Rouen is a city on the River Seine in the north of France. It is the capital of the region of Normandy. One of the largest and most prosperous cities of medieval Europe, Rouen was the seat of the Exchequer of Normandy during the Middle Ages, it was one of the capitals of the Anglo-Norman dynasties, which ruled both England and large parts of modern France from the 11th to the 15th centuries. The population of the metropolitan area at the 2011 census was 655,013, with the city proper having an estimated population of 111,557. People from Rouen are known as Rouennais. Rouen and its metropolitan area of 70 suburban communes form the Métropole Rouen Normandie, with 494,382 inhabitants at the 2010 census. In descending order of population, the largest of these suburbs are Sotteville-lès-Rouen, Saint-Étienne-du-Rouvray, Le Grand-Quevilly, Le Petit-Quevilly, Mont-Saint-Aignan, each with a population exceeding 20,000. Rouen was founded by the Gaulish tribe of the Veliocasses, who controlled a large area in the lower Seine valley.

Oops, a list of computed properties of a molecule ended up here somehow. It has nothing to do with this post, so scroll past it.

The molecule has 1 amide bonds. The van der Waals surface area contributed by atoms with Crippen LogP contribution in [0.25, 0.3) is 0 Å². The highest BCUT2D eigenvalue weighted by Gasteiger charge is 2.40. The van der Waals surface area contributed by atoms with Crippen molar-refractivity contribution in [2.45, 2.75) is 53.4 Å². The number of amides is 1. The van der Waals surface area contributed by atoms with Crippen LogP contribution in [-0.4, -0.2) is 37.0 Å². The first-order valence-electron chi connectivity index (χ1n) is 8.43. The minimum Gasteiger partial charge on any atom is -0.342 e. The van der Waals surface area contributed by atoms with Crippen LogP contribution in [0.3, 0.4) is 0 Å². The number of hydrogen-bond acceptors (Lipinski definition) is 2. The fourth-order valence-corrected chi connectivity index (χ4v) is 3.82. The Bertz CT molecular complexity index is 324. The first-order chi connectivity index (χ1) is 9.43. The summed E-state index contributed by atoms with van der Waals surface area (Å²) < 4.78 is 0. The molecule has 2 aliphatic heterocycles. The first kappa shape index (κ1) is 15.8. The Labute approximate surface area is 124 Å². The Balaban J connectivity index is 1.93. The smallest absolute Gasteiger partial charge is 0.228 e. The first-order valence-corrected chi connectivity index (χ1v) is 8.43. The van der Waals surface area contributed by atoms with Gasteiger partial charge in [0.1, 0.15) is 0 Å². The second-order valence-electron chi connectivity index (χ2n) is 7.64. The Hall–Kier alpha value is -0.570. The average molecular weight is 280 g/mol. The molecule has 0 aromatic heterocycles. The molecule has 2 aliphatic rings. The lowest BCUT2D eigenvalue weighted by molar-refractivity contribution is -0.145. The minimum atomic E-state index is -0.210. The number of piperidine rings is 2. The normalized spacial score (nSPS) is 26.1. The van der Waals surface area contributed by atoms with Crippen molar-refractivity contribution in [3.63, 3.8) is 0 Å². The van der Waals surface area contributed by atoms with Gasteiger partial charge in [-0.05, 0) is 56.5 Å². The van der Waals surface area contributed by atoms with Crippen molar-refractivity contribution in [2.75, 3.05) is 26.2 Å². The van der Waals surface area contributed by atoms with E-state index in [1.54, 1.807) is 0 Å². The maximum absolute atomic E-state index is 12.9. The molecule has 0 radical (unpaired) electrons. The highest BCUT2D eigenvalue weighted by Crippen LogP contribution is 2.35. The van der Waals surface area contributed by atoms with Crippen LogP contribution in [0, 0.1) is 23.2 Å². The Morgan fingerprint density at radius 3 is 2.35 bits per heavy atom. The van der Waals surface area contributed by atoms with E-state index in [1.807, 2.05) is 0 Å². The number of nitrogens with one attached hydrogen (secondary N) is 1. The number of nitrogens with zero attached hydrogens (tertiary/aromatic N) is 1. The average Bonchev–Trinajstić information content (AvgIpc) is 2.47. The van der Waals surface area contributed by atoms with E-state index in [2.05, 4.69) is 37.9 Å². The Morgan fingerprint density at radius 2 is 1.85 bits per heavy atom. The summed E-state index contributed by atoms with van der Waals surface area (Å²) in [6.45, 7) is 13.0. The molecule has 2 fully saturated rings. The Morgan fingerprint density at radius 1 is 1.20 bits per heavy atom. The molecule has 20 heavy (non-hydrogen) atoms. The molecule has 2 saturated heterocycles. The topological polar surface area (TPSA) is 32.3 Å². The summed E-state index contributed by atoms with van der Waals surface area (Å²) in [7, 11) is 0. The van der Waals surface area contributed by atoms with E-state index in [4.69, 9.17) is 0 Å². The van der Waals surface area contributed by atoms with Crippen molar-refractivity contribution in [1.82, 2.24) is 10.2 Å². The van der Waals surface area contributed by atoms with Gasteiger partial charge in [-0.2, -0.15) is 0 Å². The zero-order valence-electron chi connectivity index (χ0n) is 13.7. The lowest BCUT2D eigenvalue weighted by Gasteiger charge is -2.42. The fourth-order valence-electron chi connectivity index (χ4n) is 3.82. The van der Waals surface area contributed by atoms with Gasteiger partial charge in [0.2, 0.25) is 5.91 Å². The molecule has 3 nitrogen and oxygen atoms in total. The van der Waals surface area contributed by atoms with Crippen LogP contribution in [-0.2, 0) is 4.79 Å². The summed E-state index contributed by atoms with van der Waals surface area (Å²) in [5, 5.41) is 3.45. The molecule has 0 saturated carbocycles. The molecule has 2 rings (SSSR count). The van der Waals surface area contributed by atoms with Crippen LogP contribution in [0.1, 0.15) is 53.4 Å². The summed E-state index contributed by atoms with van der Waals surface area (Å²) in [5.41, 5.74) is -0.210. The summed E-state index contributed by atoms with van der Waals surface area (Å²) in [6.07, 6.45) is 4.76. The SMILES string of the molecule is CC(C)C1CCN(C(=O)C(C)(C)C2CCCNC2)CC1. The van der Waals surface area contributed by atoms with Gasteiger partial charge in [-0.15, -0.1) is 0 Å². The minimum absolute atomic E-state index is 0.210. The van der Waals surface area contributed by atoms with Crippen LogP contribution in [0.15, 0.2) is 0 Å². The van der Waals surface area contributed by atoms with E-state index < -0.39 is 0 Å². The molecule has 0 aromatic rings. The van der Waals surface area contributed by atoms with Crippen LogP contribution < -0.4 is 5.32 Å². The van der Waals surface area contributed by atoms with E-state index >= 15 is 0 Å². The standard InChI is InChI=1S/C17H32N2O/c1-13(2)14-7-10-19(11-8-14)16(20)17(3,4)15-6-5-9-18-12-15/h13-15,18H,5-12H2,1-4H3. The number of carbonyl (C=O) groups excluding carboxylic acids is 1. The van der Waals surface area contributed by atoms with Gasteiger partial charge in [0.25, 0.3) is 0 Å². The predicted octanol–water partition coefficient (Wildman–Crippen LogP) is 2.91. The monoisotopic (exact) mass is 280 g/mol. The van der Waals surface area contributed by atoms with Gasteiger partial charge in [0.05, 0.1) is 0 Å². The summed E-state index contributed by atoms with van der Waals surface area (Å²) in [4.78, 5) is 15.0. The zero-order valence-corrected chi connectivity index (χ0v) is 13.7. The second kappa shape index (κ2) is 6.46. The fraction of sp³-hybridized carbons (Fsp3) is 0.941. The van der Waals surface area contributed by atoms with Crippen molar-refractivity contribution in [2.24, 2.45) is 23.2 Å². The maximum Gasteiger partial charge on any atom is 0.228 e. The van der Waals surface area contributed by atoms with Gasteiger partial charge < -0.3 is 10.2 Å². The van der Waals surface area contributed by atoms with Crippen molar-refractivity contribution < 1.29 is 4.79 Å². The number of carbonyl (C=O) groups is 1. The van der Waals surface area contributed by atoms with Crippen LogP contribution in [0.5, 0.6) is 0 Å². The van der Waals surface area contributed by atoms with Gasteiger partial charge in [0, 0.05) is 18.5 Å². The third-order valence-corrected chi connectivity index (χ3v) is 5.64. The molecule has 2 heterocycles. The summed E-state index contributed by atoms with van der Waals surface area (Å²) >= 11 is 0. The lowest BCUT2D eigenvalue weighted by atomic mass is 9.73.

They called. It was considered the second city of Gallia Lugdunensis after Lugdunum itself. Under the reorganization of Diocletian, Rouen was the chief city of the divided province Gallia Lugdunensis II and reached the apogee of its Roman development, with an amphitheatre and thermae of which foundations remain. In the 5th century, it became the seat of a bishopric and a capital of Merovingian Neustria. From their first incursion into the lower valley of the Seine in 841, the Normans overran Rouen. From 912, Rouen was the capital of the Duchy of Normandy and residence of the local dukes, until William the Conqueror moved his residence to Caen. In 1150, Rouen received its founding charter. During the 12th century, Rouen was the site of a yeshiva. At that time, about 6,000 Jews lived in the town. On June 24, 1204, King Philip II Augustus of France entered Rouen and definitively annexed Normandy to the French Kingdom, he demolished the Norman castle and replaced it with his own, the Château Bouvreuil, built on the site of the Gallo-Roman amphitheatre.